So, obviously, I have again declined to back Granato and have voted for Larsen.
Next, we had some school board positions, little discussed. I chose Jennifer Johnson over Chris Williams for the state, and Dan Lofgren over Wagner Jones for our local district, on account of their respective backgrounds.
Next was a series of judicial retentions. Unlike last time, when I cast a shock vote against them all, this time I went ahead and sided with them all. If it had been Christine Johnson, the hyper-feminist and antagonist of my former roommate, Stetson Hallam, and others (for very different reasons), I probably would have given her a thumbs-down.
Next was a constitutional amendment (“A”) forcing Utah to invest mineral proceeds in its own interest-bearing trust fund. My mom had rejected it casually, lacking information, and I would have too, except that I read about it on a state voting site. I couldn’t imagine a better idea, even during a recession, and I support it fully. This is the exact same mechanism and rationale as for personal savings, but on a larger scale. The contrary argument, to give lawmakers more flexibility to spend from year to year, is utterly wrong-tracked to me and will amount to a huge opportunity cost compared with mandatory investment in an “emergency” fund that hopefully is left alone.
Then we had another amendment (“B”) to force citizens to pay property taxes of deployed soldiers. I’d thought it a romantic idea at first, but after some discussion with my mom, I found that I accepted her arguments: soldiering, while noble and thankworthy to many, is both voluntary and fairly compensated, just like the high- and low-risk jobs of every other taxpayer; and soldiers already enjoy multitudinous benefits without creating a new entitlement for them, at the burden of the rest.
This is essentially a tax raise on everybody else, in the name of sympathy for those who may die for our country — that is, those who may die (or live) in uniform, not those who may live or die for the country as civilians. If this were some benefit for wounded or fallen soldiers, or for forced conscripts, there might be another dimension to the argument, but it’s not. I personally don’t think it’s a good idea to take steps towards creating a professional military class. Let a man serve or not serve freely; let him get fairly paid if he does. Help him if he loses an appendage in battle. Shower him with free education if you really have such a surplus. Protect his equal vote. Tax him equally. Leave him as an American, like the rest of us; if he is a hero, don’t monetarise and tarnish his heroism by hiking everybody else’s taxes as some gift to him. Don’t turn him into a dependent of the state by feigning gratitude, or swaying the military vote towards dependency. Don’t sow that resentment towards their fellow citizens in those who want to enjoy the fruits of their own labour. What if we suddenly wanted to tax ourselves to free doctors, heroic doctors who save all of our lives, from property taxes, or policemen, or teachers, or job-makers, or heroic politicians, or whatever special-interest group of the day? We stratify ourselves into many Americas, if we do. The flatter our taxes, the more equal we feel; but once severed from an equal tax, all manner of jealousies erupt, and we start accusing everybody else of not paying their share — we’ve destroyed the definition of what a “fair share” is, when everybody pays differently. We need to reject proposals of special benefits, whether they’re to people we like, or to us ourselves. But if any of us wants to support a military family in need, we know where our wallets are. Many have shown such willingness. Don’t make charity into a tax; it neither sanctifies the giver nor strengthens the receiver.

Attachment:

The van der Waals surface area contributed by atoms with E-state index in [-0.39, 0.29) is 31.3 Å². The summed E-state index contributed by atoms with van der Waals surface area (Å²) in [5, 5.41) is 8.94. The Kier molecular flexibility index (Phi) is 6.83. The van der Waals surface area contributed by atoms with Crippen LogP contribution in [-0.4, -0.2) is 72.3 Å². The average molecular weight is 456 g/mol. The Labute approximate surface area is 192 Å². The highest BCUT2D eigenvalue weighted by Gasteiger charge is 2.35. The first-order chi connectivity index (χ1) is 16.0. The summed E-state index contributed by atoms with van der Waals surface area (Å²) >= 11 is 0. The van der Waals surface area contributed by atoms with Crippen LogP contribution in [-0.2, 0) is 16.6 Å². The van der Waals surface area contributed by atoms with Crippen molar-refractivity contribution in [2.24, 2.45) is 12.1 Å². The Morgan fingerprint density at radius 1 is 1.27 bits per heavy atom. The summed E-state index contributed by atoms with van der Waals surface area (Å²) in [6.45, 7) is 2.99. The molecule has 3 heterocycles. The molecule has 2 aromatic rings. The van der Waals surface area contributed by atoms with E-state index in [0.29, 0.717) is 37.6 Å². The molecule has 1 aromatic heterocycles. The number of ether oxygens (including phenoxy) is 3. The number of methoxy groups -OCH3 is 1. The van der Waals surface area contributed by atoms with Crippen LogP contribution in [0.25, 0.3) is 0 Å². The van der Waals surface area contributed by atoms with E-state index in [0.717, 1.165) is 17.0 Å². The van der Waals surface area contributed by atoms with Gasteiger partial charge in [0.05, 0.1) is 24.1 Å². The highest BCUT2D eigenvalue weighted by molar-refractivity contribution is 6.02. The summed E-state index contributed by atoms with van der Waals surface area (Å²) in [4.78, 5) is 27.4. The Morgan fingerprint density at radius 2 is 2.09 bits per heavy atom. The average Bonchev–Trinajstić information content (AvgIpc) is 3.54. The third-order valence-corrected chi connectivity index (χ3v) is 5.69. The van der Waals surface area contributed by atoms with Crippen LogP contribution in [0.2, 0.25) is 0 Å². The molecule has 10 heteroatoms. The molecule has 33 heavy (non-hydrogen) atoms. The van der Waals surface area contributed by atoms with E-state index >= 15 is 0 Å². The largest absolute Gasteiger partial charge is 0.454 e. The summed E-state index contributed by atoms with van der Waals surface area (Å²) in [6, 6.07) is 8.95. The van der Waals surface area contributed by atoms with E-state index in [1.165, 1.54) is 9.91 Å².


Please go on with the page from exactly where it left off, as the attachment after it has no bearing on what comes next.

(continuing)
So, yeah, I rejected B.
Next, we had a county bond proposal for open spaces and what-have-you. It’s a nice idea, but this is essentially another tax hike to back up spending of money the county doesn’t have. If the county wants to do something, don’t hand a bill 20 years into the future. Cut your budget, get a surplus, save some money, and do what you think needs doing. That’s the right way. Every budget can be cut, though it might take some tooth-gritting. On the other hand, debt is a key in the locked doorway to insolvency; the evidence is abundant. My mother recalled supporting a much smaller zoo tax hike some years ago, which I think I also supported, but I refused this measure.
Finally, we had the question of incorporating our township into a city. I was once more of a proponent of this action, but at this point, I can’t see how it will necessarily improve anything, but I can see how it will necessarily cost more. I don’t worry any more about annexation; if people want to go pay more taxes to a neighbouring city, go ahead. There’s really nothing that needs fixing that can’t be fixed as part of the county, and, as I mentioned in a previous comment, I’m wary of a glut of city development. I voted ‘no’.
For form of government if incorporated, my mother’s reasoning interested me: an equally divided council would be a check against itself that a forced majority wouldn’t be. I chose “six-member council” instead of five-member, five-member-with-mayor, or seven-member-with-mayor.
Well, I’ll try to get my ballot in sooner or later. It’s sitting here stuffed in an envelope now. I thought I’d be in Korea by now and might not have this chance, but I thank heaven for it. May God’s will supersede our own and guide our minds and hands, and may we forgive each other for our inevitable wrongness. May God bless America, this bloody land. The land remembers its blood; may the blood America spills be from patriotism and self-sacrifice, and not murder nor oppression. May God bless Utah, and my East Mill Creek, that our tiny lives will have been for something good in this world. In Jesus’ name, amen.